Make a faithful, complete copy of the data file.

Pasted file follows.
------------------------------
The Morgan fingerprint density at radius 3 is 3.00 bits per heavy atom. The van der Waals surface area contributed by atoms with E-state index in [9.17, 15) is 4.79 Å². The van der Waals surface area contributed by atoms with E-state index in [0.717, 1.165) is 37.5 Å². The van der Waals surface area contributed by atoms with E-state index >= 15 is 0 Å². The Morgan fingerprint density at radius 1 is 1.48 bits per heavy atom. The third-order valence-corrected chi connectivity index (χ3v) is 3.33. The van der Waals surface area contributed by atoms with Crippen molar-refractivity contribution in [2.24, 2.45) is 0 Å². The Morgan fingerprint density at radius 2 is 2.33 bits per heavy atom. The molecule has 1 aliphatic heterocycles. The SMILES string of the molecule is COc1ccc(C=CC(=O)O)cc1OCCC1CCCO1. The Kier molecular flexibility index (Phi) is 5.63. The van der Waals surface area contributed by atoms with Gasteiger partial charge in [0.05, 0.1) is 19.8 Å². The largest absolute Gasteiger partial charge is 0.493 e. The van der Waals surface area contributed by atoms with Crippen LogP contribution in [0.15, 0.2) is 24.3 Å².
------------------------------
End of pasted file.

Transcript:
The Morgan fingerprint density at radius 3 is 3.00 bits per heavy atom. The van der Waals surface area contributed by atoms with E-state index in [9.17, 15) is 4.79 Å². The van der Waals surface area contributed by atoms with E-state index in [0.717, 1.165) is 37.5 Å². The van der Waals surface area contributed by atoms with E-state index >= 15 is 0 Å². The Morgan fingerprint density at radius 1 is 1.48 bits per heavy atom. The third-order valence-corrected chi connectivity index (χ3v) is 3.33. The van der Waals surface area contributed by atoms with Crippen molar-refractivity contribution in [2.24, 2.45) is 0 Å². The Morgan fingerprint density at radius 2 is 2.33 bits per heavy atom. The molecule has 1 aliphatic heterocycles. The SMILES string of the molecule is COc1ccc(C=CC(=O)O)cc1OCCC1CCCO1. The Kier molecular flexibility index (Phi) is 5.63. The van der Waals surface area contributed by atoms with Gasteiger partial charge in [0.05, 0.1) is 19.8 Å². The largest absolute Gasteiger partial charge is 0.493 e. The van der Waals surface area contributed by atoms with Crippen LogP contribution in [0.15, 0.2) is 24.3 Å².